Around the same time as the repairable components were grounding aircraft, another problem was coming to light which would have a much longer term impact on the Australian Black Hawks. Army had always operated the aircraft in accordance with the flight envelope, but, as a survey was to reveal, not necessarily with respect to the usage spectrum. For example aircraft were operated with the external stores support system for a greater percentage of time than expected. Components on the Black Hawk were lifed according to the usage spectrum and consequently a number of components had their life reduced, some requiring considerable lead time for acquisition. This problem also contributed to the high rate of structural cracking that occurred in the Australian fleet compared to American aircraft. This structural cracking dogged the fleet for many years and significantly impacted availability in subsequent years.

    There were also questions regarding the command and management of Army Aviation (at one stage 5 Avn Regt grounded their Black Hawks for a problem that the School of Army Aviation was happy to continue flying theirs!) and of the support provided by the RAAF under the Single Service Logistic Management arrangements.

    A joint Army/Airforce team was set up in the second half of 1995 to examine the problems and the result was the establishment of Headquarters Aviation Support Group, led by a Brigadier, who had the responsibility and authority to manage the maintenance and operational airworthiness of Army Aviation. The Headquarters, with the help of Sikorsky, set about bolstering maintenance personnel by the addition of contractors, improving the flow of repair parts, and reducing cannibalisation. Slowly the Black Hawk availability showed signs of recovery.

    In April 1996, in a superb demonstration of Black Hawk’s robustness, an aircraft carrying the then Prime Minister suffered main and tail rotor tree strikes while landing in a wooded area in north Queensland. Despite the severity of the strikes the helicopter continued to be controllable and the crew were able to safely land half a mile away from the incident. The main spar of one of the tail rotors was fractured, however, the pilot reported no vibration in the pedals, and he retained full directional authority. Following maintenance inspection the main rotors remained on the aircraft. The Black Hawk was built strong!

    By the middle of 1996 clear improvements in Black Hawk availability were evident, and then on the 12th of June two Black Hawks collided in Townsville with the loss of 18 lives. It was a traumatic period for all, and the press even questioned the suitability of the Black Hawk for the job. It was established early in the investigation that mechanical failure had not played any part in the accident, and Black Hawk operations continued.

    Availability steadily improved and in November 1997 three Black Hawks were deployed overseas again, this time to provide aid to the population of Papua New Guinea who were suffering from the effects of a serious drought. As the aircraft were withdrawn from PNG in April 1998, three more Black Hawks were deployed to (then) Irian Jaya, again to deliver food and supplies. They returned to Australia in July.

    A little over a year later, unrest in East Timor saw Black Hawks again deploy, this time as part of the INTERFET force lead by Australia. This commitment would last into the second decade of the millennium.
    In 2004 a decision was taken to remove the counter terrorist capability from 5Avn Regt and place it directly under command of (then) 16 Brigade (Aviation). A Squadron was renamed 171 Aviation Squadron and 171 Operational Support Squadron, then in 1 Avn Regt, became A Squadron of 5 Avn Regt. Both squadrons remained in location: Townsville and Oakey respectively.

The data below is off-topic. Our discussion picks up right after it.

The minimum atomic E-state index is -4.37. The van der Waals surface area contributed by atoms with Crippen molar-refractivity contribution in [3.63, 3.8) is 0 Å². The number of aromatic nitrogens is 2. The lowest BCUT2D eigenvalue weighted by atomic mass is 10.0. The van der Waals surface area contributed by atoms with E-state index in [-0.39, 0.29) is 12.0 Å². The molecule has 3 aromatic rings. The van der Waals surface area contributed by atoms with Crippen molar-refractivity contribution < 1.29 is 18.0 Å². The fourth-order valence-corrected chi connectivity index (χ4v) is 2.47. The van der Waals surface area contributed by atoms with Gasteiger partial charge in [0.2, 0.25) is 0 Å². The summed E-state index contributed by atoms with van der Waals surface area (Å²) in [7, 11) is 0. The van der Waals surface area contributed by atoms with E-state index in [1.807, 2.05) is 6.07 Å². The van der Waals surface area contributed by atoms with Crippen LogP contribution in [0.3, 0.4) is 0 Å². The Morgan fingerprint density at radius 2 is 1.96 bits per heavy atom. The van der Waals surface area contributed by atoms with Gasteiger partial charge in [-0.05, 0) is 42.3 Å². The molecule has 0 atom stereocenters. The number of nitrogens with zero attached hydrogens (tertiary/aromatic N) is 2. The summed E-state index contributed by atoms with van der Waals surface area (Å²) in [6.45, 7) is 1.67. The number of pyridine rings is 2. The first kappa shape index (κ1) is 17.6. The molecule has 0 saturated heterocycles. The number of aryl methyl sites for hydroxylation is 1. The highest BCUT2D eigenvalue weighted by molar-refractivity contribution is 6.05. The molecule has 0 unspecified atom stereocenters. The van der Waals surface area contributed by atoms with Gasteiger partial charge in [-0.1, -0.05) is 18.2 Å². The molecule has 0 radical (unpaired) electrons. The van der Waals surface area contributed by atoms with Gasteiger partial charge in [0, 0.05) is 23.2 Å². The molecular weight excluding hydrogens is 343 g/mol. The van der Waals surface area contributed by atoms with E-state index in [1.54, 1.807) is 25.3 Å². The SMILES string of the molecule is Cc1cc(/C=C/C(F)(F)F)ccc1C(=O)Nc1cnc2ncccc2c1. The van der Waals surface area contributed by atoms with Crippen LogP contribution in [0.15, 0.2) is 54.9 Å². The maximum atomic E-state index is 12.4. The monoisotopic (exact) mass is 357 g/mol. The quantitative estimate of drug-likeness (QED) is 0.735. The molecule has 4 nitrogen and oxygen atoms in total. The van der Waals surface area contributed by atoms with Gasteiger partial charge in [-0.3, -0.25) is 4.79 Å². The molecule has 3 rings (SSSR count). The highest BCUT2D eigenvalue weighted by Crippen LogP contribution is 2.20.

A major earthquake in Pakistan in October 2005 claimed the lives of 73,000 people and a medical contingent supported by four Black Hawks were quickly deployed. Australia’s contribution to the humanitarian relief operation was to last five months. The Black Hawks lifted over 2500 passengers, 181 tons of food, 68 tons of general cargo and more than 100 VIPs.

    The following year a detachment of 171 Aviation Squadron was embarked on HMAS Kanimbla and deployed to waters off Fiji when unrest in the country lead to the possible need for the evacuation of Australian citizens. In the event the aircraft were not required, but unfortunately one of the Black Hawks crashed on the flight deck of the ship and was lost overboard. Sadly, the aircraft captain and one of the SAS troopers were lost in the accident.

    In 2007 the 6th Aviation Regiment was raised onto the Order of Battle and 171 Aviation Squadron and 173 Surveillance Squadron (fixed wing) were placed under command. In time the Army’s fixed wing capability was transferred to the RAAF, and the Regiment focussed on counter terrorism and support to Special Forces.

    In 2009 two Black Hawks were deployed by RAAF C-17 to PNG to provide support following a Twin Otter accident near Kokoda. The aircraft were in PNG by mid-afternoon of the same day and at the site shortly after.

    Interspaced between, and often overlapping, this travelogue of activity are the countless times Black Hawks have been called on to provide support to the civil community in times of distress. Floods, bushfires, cyclones, searches, rescues, even the delivery of footballs, you name it, Black Hawk has been involved.

    The delays in delivery of the MRH90 and its problematic serviceability and supportablilty has resulted in the gradual extension of the withdrawal date for Black Hawk. For an aircraft that was expecting to undergo a mid-life upgrade at around the turn of the century, the Black Hawk has just kept on keeping on much like a well-known battery. In a ceremony at the parade to mark the 50th anniversary of the formation of the Australian Army Aviation Corps, Sikorsky presented the Chief of Army a certificate marking more than 200,000 flying hours in Army colours.

    Of course, it has not always been smooth sailing. Sadly 21 servicemen, including five aircrew have been killed in Black Hawks in three major accidents and five aircraft have been written off. In addition to the lifing problem with repairable items, availability has been affected by corrosion and cracking of the fuselage.
    When the Black Hawk was introduced into service and transferred to Army, it did so as a battlefield helicopter. It’s ironic that of all the deployments across the world in 33 years and 200,000 hours, none was on a battlefield.

    (*Originally written by Bill Mellor, with Jock Crocombe and Peter Simpsonfor Air Mail, the newsletter of the Australian Army Aviation Association. Shared with permission) 

    Topics: Black Hawk